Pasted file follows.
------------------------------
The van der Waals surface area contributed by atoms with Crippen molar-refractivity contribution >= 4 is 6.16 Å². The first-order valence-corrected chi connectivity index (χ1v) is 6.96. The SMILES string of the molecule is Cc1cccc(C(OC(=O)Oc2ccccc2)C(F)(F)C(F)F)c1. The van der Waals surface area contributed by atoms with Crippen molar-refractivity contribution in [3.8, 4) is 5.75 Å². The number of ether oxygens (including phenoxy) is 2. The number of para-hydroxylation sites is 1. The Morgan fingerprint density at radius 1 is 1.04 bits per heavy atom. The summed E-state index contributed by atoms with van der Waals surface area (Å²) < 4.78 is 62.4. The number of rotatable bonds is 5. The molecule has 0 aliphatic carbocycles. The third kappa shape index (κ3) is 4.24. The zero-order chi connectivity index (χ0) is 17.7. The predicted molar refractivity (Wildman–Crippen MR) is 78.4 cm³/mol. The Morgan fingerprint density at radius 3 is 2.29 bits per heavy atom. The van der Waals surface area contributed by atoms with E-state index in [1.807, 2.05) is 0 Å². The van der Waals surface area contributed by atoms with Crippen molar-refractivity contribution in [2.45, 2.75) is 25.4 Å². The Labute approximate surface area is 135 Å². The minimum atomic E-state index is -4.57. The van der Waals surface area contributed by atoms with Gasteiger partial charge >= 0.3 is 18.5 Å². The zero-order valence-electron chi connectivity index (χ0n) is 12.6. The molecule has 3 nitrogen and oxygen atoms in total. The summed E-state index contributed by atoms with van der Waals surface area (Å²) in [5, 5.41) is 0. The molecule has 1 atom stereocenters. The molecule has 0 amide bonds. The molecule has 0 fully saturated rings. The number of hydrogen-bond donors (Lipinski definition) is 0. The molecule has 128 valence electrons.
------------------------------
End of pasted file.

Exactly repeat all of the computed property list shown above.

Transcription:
The van der Waals surface area contributed by atoms with Crippen molar-refractivity contribution >= 4 is 6.16 Å². The first-order valence-corrected chi connectivity index (χ1v) is 6.96. The SMILES string of the molecule is Cc1cccc(C(OC(=O)Oc2ccccc2)C(F)(F)C(F)F)c1. The van der Waals surface area contributed by atoms with Crippen molar-refractivity contribution in [3.8, 4) is 5.75 Å². The number of ether oxygens (including phenoxy) is 2. The number of para-hydroxylation sites is 1. The Morgan fingerprint density at radius 1 is 1.04 bits per heavy atom. The summed E-state index contributed by atoms with van der Waals surface area (Å²) < 4.78 is 62.4. The number of rotatable bonds is 5. The molecule has 0 aliphatic carbocycles. The third kappa shape index (κ3) is 4.24. The zero-order chi connectivity index (χ0) is 17.7. The predicted molar refractivity (Wildman–Crippen MR) is 78.4 cm³/mol. The Morgan fingerprint density at radius 3 is 2.29 bits per heavy atom. The van der Waals surface area contributed by atoms with E-state index in [1.807, 2.05) is 0 Å². The van der Waals surface area contributed by atoms with Crippen molar-refractivity contribution in [2.45, 2.75) is 25.4 Å². The Labute approximate surface area is 135 Å². The minimum atomic E-state index is -4.57. The van der Waals surface area contributed by atoms with Gasteiger partial charge >= 0.3 is 18.5 Å². The zero-order valence-electron chi connectivity index (χ0n) is 12.6. The molecule has 3 nitrogen and oxygen atoms in total. The summed E-state index contributed by atoms with van der Waals surface area (Å²) in [5, 5.41) is 0. The molecule has 1 atom stereocenters. The molecule has 0 amide bonds. The molecule has 0 fully saturated rings. The number of hydrogen-bond donors (Lipinski definition) is 0. The molecule has 128 valence electrons.